By DAVID RAINER, Alabama Department of Conservation and Natural Resources
The 127-pound, 12-ounce amberjack that reigned atop the Alabama state records for 38 years was landed before Brian Andrews was born.
Marcus Kennedy of Mobile, who caught the big amberjack on June 19, 1981, will see the last of his state records fall on Friday, August 23, when Andrews’ 132-pound, 12.8-ounce fish takes its place after the record certification process is complete.
Andrews was aboard Capt. Bobby Walker’s Summer Breeze II soon after the amberjack season in the Gulf of Mexico kicked back in on August 1 a few weeks ago.
Walker, who has been fishing the Gulf as a captain or deck hand for 50 years, went to a special amberjack (AJ) spot and his anglers started to hook nice fish.
“I couldn’t have had a better angler,” Walker said of Andrews, who hails from Citronelle. “I couldn’t have drawn it up any better. He was a big, strong, strapping guy. You talk about a guy working on a fish, he could do it.”
The 37-year-old Andrews was no neophyte angler. He had previously owned his own private Gulf boat and had some experience fishing offshore. He said the trip on Summer Breeze II started out in rough seas but turned into a nice day for fishing. After catching a few beeliners on two-hook rigs, the anglers got down to serious business at the amberjack holes.
When Andrews hooked up, he wasn’t sure what was on the other end of the line. He had caught a 70-pound amberjack earlier in his fishing career, but this one was different.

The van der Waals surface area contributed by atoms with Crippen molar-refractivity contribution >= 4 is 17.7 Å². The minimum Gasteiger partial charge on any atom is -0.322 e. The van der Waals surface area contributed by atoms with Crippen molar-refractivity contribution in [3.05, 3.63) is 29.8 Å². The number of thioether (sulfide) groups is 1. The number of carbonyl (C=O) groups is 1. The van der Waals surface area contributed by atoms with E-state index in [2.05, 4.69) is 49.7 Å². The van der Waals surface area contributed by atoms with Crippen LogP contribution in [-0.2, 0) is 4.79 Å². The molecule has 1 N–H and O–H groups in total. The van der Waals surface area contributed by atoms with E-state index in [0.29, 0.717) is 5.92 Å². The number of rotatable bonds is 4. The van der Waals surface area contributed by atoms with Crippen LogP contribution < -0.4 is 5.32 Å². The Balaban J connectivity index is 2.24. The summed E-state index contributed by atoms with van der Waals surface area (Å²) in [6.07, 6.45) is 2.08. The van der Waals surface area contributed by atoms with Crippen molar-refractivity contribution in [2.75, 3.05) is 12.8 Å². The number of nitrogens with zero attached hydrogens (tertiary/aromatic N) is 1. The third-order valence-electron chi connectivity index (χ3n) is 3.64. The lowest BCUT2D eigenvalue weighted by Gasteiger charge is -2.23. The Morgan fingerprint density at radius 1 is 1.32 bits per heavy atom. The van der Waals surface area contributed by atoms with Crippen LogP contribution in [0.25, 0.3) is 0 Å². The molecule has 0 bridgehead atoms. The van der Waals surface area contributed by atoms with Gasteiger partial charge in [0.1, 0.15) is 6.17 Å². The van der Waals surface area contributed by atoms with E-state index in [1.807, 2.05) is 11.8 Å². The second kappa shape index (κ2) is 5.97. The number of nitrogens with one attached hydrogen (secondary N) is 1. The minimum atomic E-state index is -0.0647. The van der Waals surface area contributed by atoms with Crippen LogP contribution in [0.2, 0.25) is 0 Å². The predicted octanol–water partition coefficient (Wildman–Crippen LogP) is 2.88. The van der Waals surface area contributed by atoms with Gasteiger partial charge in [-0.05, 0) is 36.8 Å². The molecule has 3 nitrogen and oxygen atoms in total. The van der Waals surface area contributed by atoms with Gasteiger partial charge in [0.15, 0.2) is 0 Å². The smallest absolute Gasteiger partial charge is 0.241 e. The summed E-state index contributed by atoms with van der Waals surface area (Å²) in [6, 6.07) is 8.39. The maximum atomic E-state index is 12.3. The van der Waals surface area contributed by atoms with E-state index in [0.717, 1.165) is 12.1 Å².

“I was trying to be positive, but several people were telling me it was a shark,” Andrews said. “He was pulling like a shark, but you never know. He made at least three big runs. It took at least 30 minutes to get him in. When he makes a run, all you can do is hold the rod and watch him go. When he starts peeling drag, you just hold on. When he stops peeling drag, you have to start taking some of the line back.”
The main thing the boat captain was worried about was the number of sharks that were hanging out in the same vicinity as the AJs.
“We had caught so many big bull sharks,” Walker said “I was hoping to goodness it wasn’t a shark. We had already caught two or three good jacks off that hole and broke off a couple. I was just hoping we weren’t wasting time reeling up a big shark.
“I hollered down to Paul (Resmondo), my deck hand, to let me know when he could see the fish and tell what it was. He said, ‘Bobby, he looks like he’s 40 feet down, but I can tell you it’s an AJ, and he looks huge.’”
When Andrews finally reeled the big fish to the surface, the deck hands gaffed the fish and struggled to get it into the boat.
“When that fish hit the deck, his mouth flopped open, and I said he looked like he could swallow a basketball,” Walker said. “His head was huge. I told them I’d lay money that the fish was at least 100. I didn’t think any more about it.”
Andrews said it was time for a break after the fish was finally on the deck and the deck hands were in charge.
“We admired him for a few minutes.” Andrews said. “We took a few pictures and got him on ice. I went inside for some AC (air conditioning) after that. After about 45 minutes, I was ready to catch another one. It took me a little while to recoup.”
The boat came back in and docked at Zeke’s Marina. Walker was busy squaring away the boat for the next trip when he heard something that got his attention.
“Then I heard people hollering and raising Cain and wondered what was going on,” he said. “They had hauled the fish up on the scales. When I saw it, I said, ‘Whoa.’ Tom Ard looked at me and said, Bobby, you’ve got a state record.”